A local Pagan religious leader in my community recently referred to Christianity as “narrow-minded,” “exclusive,” and “divisory.”[i] This particular leader went on to say that mainstream religions teach “one book one way” and suggests this is why people are leaving churches in a search for unconditional love.
The accusations this particular leader made are becoming more and more commonplace. Christianity (and Christians) is often type cast as narrow-minded and exclusive. Are these accurate charges? Perhaps the comments of this pagan leader provide us with the opportunity for some self-examination.
Is Christianity “narrow-minded” or “exclusive”? When considering this question, it is important to differentiate between Christianity and Christians. Certainly, there is nothing exclusive about Christianity (or the Savior it is named for). The Bible teaches “God so love the world He gave His one and only Son so that everyone who believes will not perish but have eternal life” (John 3:16). God so loved the world. What is meant by the world if not everyone who lives in it? God loved everyone so much He gave His one and only Son. Why was this sacrifice necessary? Because we all have “sinned and fell short of the glory of God” (Romans 3:23). And the “wages of that sin is death” (Romans 6:23). We are all born with a death sentence hanging over our heads and Christ went to the cross to serve that death sentence for each and every one of us. There’s nothing exclusive about the Gospel. People are only excluded by the way they respond to Christ’s sacrifice on the cross. The great Charles Spurgeon wrote that Christ’s work on the cross was sufficient to save the whole world yet effective only for the elect. Christ went to the cross to die for our sins and we have the opportunity to respond accordingly. Everyone is included in Christ’s offer of grace. It is our response that dictates whether we are excluded or not.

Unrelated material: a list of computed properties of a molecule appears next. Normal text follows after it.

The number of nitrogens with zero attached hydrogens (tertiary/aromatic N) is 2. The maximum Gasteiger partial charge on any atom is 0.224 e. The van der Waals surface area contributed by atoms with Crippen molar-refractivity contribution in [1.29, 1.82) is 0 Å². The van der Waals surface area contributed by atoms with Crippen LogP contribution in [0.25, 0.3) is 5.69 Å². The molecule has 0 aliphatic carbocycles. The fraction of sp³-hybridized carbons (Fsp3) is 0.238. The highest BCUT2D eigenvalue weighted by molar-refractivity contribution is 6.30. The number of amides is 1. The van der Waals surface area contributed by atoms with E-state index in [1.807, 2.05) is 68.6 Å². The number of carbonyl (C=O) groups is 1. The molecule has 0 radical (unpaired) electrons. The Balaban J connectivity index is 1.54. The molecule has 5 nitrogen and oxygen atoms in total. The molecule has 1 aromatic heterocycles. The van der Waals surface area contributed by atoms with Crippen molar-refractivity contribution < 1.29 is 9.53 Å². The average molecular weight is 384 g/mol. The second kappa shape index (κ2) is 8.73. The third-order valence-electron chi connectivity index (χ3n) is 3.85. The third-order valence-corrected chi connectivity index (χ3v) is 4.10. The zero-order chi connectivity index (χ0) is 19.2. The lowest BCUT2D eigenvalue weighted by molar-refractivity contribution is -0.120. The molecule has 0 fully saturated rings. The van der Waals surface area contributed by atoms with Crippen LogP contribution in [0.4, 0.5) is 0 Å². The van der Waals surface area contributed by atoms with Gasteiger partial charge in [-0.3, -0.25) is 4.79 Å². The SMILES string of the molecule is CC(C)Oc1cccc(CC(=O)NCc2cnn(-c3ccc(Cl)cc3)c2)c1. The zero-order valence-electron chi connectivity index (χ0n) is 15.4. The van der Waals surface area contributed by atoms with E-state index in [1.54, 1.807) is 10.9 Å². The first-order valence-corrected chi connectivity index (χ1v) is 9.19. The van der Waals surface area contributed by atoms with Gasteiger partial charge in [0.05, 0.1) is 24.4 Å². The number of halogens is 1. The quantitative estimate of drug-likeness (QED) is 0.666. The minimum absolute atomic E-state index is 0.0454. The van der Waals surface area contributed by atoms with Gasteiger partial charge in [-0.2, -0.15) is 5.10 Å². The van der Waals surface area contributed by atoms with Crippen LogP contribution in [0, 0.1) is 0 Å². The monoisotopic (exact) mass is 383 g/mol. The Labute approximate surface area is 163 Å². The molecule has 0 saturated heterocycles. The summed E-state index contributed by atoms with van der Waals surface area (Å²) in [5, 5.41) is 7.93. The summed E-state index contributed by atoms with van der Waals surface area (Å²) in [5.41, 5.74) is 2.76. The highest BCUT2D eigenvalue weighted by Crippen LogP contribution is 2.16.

The Gospel of Jesus Christ is not exclusive. It is easy, however, to find Christians who live as if it is. Christians are imperfect and there are times we fail to mimic the love and grace of Jesus Christ. This is regrettable. However, the Bible clearly teaches we are to behave differently, “Conduct yourselves honorably among the unbelievers, so that in a case where they speak against you as those who do what is evil, they will, by observing your good works, glorify God on the day of visitation” (1 Peter 2:12). As Christians, our behavior should represent Christ well. Our behavior should make Christ appealing to unbelievers and serve to help usher in their salvation rather than hinder it. It is a question believers must ask themselves, “Do I live my life in a manner that’s in accord with Christ’s sacrifice on the cross?” Many times, Christians engage Pagans, Muslims, Homosexuals, and even other Christians in a way that fails to recognize that the Savior we worship died for them.
We should live our lives in a manner that reflects Christ’s sacrifice on the cross. That way, when people accuse us of being “divisory,” “exclusive,” and “narrow-minded” their charges will be unfounded.
I’m not saying we should compromise Biblical truth to appease the beliefs of others. However, we can “speak the truth in love” (Ephesians 4:15) and live our lives in a way that makes Christ attractive to unbelievers. Let Christ be their stumbling stone (1 Peter 2:8), not our behavior.
[i] The comments were made in the comment section of an article in the Chillicothe Gazette concerning a local Pagan Pride Celebration – http://www.chillicothegazette.com/comments/article/20120924/NEWS01/209240301/Local-pagans-come-together-celebrate-educate-others